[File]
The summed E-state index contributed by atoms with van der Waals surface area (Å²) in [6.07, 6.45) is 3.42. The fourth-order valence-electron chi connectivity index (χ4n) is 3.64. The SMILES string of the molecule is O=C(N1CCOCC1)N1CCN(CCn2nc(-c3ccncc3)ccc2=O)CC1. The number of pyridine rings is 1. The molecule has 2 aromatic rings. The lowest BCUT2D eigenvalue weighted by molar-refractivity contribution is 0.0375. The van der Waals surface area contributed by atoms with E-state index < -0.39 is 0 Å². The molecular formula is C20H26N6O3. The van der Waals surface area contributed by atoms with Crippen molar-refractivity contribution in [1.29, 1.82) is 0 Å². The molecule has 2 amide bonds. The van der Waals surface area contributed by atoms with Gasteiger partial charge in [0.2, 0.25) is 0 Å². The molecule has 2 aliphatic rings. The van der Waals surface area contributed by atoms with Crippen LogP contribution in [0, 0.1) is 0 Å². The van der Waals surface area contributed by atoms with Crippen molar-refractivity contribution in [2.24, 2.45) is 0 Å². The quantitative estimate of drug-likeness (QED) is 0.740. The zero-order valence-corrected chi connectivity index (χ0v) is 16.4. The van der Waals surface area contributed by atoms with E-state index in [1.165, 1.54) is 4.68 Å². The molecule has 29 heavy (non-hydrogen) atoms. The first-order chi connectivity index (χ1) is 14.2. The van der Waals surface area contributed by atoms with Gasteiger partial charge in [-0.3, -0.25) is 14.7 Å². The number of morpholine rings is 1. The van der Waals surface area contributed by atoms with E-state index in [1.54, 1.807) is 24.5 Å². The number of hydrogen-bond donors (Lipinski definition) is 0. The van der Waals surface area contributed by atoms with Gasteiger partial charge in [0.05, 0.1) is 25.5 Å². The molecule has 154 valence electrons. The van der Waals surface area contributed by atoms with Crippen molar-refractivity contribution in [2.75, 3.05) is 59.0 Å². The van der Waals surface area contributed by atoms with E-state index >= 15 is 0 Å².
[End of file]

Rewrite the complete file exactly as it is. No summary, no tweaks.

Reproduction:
The summed E-state index contributed by atoms with van der Waals surface area (Å²) in [6.07, 6.45) is 3.42. The fourth-order valence-electron chi connectivity index (χ4n) is 3.64. The SMILES string of the molecule is O=C(N1CCOCC1)N1CCN(CCn2nc(-c3ccncc3)ccc2=O)CC1. The number of pyridine rings is 1. The molecule has 2 aromatic rings. The lowest BCUT2D eigenvalue weighted by molar-refractivity contribution is 0.0375. The van der Waals surface area contributed by atoms with E-state index < -0.39 is 0 Å². The molecular formula is C20H26N6O3. The van der Waals surface area contributed by atoms with Crippen molar-refractivity contribution in [1.29, 1.82) is 0 Å². The molecule has 2 amide bonds. The van der Waals surface area contributed by atoms with Gasteiger partial charge in [0.2, 0.25) is 0 Å². The molecule has 2 aliphatic rings. The van der Waals surface area contributed by atoms with Crippen LogP contribution in [0, 0.1) is 0 Å². The van der Waals surface area contributed by atoms with Crippen molar-refractivity contribution in [2.24, 2.45) is 0 Å². The quantitative estimate of drug-likeness (QED) is 0.740. The zero-order valence-corrected chi connectivity index (χ0v) is 16.4. The van der Waals surface area contributed by atoms with E-state index in [1.165, 1.54) is 4.68 Å². The molecule has 29 heavy (non-hydrogen) atoms. The first-order chi connectivity index (χ1) is 14.2. The van der Waals surface area contributed by atoms with Gasteiger partial charge in [-0.3, -0.25) is 14.7 Å². The number of morpholine rings is 1. The van der Waals surface area contributed by atoms with E-state index in [1.54, 1.807) is 24.5 Å². The number of hydrogen-bond donors (Lipinski definition) is 0. The van der Waals surface area contributed by atoms with Gasteiger partial charge in [0.05, 0.1) is 25.5 Å². The molecule has 154 valence electrons. The van der Waals surface area contributed by atoms with Crippen molar-refractivity contribution in [2.75, 3.05) is 59.0 Å². The van der Waals surface area contributed by atoms with E-state index >= 15 is 0 Å².